watch the trailer

Coolishness was my fourth and final project at the New York Film Academy. Since it was to be my last shot there, I went all out on making the "biggest" film I could with the limited time and equipment. My crew was still mostly missing in action, but I got a Russian woman named Eva Braud to help me with some of the cinematography. Bang, #3 son of the Chinese family I was living with in Brooklyn, also helped by playing a role and letting us film his limo, which he drives for work.

For actors I got a guy I had seen in a previous student film, Jon Budinoff, to play the lead role. Jon also conveniently lived in an apartment just on the other side of Union Square. For the female lead I looked through the school's box of headshots and selected Alexandra Ryan. Using her was a bit of trouble because she belonged to the Screen Actors Guild, but she was so good I decided I didn't mind filling out a few extra forms.

In my fervor to make a "big" film I may have bit off more than I could chew with this film. The story was flimsy at best, and in the end I just didn't have the resources to make it make sense. I incurred the wrath of my crew by filming a lot more footage on my project than they did on theirs, and I spent a lot more money, mainly on renting a cargo van for a few days. The van served two purposes: it was our transportation and trailer for everyone, and it was the vehicle the main character would drive in the film. I almost wasn't able to rent it because my Chinese ID combined with my western appearance spooked the people at the rental place. I guess they get all types in New York City, so eventually they let me pay the exhorbitant rental fee for the grafittied white clunker.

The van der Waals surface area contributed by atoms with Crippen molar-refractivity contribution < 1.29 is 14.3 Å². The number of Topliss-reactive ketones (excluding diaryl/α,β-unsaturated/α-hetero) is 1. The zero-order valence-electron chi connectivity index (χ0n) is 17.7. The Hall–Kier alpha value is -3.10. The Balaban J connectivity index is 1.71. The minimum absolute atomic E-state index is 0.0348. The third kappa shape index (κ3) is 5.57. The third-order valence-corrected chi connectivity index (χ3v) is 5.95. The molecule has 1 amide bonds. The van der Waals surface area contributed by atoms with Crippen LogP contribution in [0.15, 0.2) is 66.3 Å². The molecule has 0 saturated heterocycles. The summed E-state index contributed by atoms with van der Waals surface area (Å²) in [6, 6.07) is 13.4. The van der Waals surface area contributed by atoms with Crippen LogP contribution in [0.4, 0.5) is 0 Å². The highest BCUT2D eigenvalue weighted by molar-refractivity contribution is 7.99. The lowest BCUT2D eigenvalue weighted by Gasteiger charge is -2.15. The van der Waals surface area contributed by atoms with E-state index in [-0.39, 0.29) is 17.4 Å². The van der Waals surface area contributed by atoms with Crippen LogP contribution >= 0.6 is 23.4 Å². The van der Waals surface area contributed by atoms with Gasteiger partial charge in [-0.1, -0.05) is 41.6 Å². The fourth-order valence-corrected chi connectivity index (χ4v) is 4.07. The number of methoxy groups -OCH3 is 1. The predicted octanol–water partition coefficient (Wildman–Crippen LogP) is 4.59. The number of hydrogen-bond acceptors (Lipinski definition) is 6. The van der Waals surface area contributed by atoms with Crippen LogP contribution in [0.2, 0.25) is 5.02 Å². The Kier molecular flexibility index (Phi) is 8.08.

We shot the film over about a week's time. The most interesting location was under the Queensborough Bridge, next to an old abandoned house. The house was boarded up and fenced off, as though it had once been the site of a horrific murder, and I loved the feel of it as my background. I also loved the way the bridge loomed over everything there.

Jon discovers he's just stumbled onto a large amount of cash...


...and promptly makes his escape from the notorious criminal known as "The Apple Thug"


A mysterious package from "the boss", played by Scott.


Alex tries to get into Jon's van.

We filmed the driving scenes first, then Bang's scenes ("Look up. Look at the car...), and then, since we didn't have a fight coordinator, I just filmed a POV shot of Anders, who played one of the thugs in the film, and Bang hitting the camera. Then Anders nearly put a dent in Bang's limo hood with Jon's head. Luckily it didn't leave a mark on the hood or Jon. In the van during a break, after I had figured out that we had completed a certain segment, I said "Coolishness." Alex suggested that as the title of the film, and I agreed. Thus was this film named.

I was using an old Arriflex-S 16mm film camera. With no synch sound I could have dialogue, which was a shame, as Alex was a really good actress. In the end I had the actors use dialogue and then just put music over the scenes.